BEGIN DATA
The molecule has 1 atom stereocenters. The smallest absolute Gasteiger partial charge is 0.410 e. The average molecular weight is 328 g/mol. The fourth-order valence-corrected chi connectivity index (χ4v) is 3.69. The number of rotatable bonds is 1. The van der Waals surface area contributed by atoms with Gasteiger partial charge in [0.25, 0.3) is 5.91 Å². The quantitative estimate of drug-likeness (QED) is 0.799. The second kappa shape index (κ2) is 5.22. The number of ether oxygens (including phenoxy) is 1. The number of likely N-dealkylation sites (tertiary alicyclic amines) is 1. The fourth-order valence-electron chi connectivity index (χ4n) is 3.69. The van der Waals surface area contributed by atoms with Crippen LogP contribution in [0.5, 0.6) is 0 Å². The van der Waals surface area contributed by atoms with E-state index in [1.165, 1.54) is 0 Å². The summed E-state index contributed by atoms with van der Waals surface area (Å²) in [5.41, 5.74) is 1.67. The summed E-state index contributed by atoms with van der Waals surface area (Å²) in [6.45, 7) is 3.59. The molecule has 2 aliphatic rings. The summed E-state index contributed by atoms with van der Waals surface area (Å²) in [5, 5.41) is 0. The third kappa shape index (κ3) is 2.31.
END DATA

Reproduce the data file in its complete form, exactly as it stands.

The molecule has 1 atom stereocenters. The smallest absolute Gasteiger partial charge is 0.410 e. The average molecular weight is 328 g/mol. The fourth-order valence-corrected chi connectivity index (χ4v) is 3.69. The number of rotatable bonds is 1. The van der Waals surface area contributed by atoms with Gasteiger partial charge in [0.25, 0.3) is 5.91 Å². The quantitative estimate of drug-likeness (QED) is 0.799. The second kappa shape index (κ2) is 5.22. The number of ether oxygens (including phenoxy) is 1. The number of likely N-dealkylation sites (tertiary alicyclic amines) is 1. The fourth-order valence-electron chi connectivity index (χ4n) is 3.69. The van der Waals surface area contributed by atoms with Crippen LogP contribution in [0.5, 0.6) is 0 Å². The van der Waals surface area contributed by atoms with E-state index in [1.165, 1.54) is 0 Å². The summed E-state index contributed by atoms with van der Waals surface area (Å²) in [5.41, 5.74) is 1.67. The summed E-state index contributed by atoms with van der Waals surface area (Å²) in [6.45, 7) is 3.59. The molecule has 2 aliphatic rings. The summed E-state index contributed by atoms with van der Waals surface area (Å²) in [5, 5.41) is 0. The third kappa shape index (κ3) is 2.31.